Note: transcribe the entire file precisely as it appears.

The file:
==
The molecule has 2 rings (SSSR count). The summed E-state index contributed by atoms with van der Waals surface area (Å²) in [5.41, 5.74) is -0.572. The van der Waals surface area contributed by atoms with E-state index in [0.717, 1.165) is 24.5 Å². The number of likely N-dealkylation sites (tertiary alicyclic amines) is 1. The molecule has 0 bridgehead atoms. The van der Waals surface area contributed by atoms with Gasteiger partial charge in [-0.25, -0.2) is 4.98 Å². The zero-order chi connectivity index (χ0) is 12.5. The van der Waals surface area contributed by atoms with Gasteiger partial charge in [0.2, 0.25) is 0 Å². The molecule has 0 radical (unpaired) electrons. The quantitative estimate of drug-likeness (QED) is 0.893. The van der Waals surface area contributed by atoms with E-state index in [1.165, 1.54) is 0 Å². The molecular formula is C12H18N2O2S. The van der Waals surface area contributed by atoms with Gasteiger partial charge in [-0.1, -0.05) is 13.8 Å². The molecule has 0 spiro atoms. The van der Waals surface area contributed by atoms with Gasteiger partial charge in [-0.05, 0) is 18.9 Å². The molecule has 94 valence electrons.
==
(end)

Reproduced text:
The molecule has 2 rings (SSSR count). The summed E-state index contributed by atoms with van der Waals surface area (Å²) in [5.41, 5.74) is -0.572. The van der Waals surface area contributed by atoms with E-state index in [0.717, 1.165) is 24.5 Å². The number of likely N-dealkylation sites (tertiary alicyclic amines) is 1. The molecule has 0 bridgehead atoms. The van der Waals surface area contributed by atoms with Gasteiger partial charge in [-0.25, -0.2) is 4.98 Å². The zero-order chi connectivity index (χ0) is 12.5. The van der Waals surface area contributed by atoms with Gasteiger partial charge in [0.2, 0.25) is 0 Å². The molecule has 0 radical (unpaired) electrons. The quantitative estimate of drug-likeness (QED) is 0.893. The van der Waals surface area contributed by atoms with E-state index in [1.165, 1.54) is 0 Å². The molecular formula is C12H18N2O2S. The van der Waals surface area contributed by atoms with Gasteiger partial charge in [-0.1, -0.05) is 13.8 Å². The molecule has 0 spiro atoms. The van der Waals surface area contributed by atoms with Gasteiger partial charge in [-0.05, 0) is 18.9 Å². The molecule has 94 valence electrons.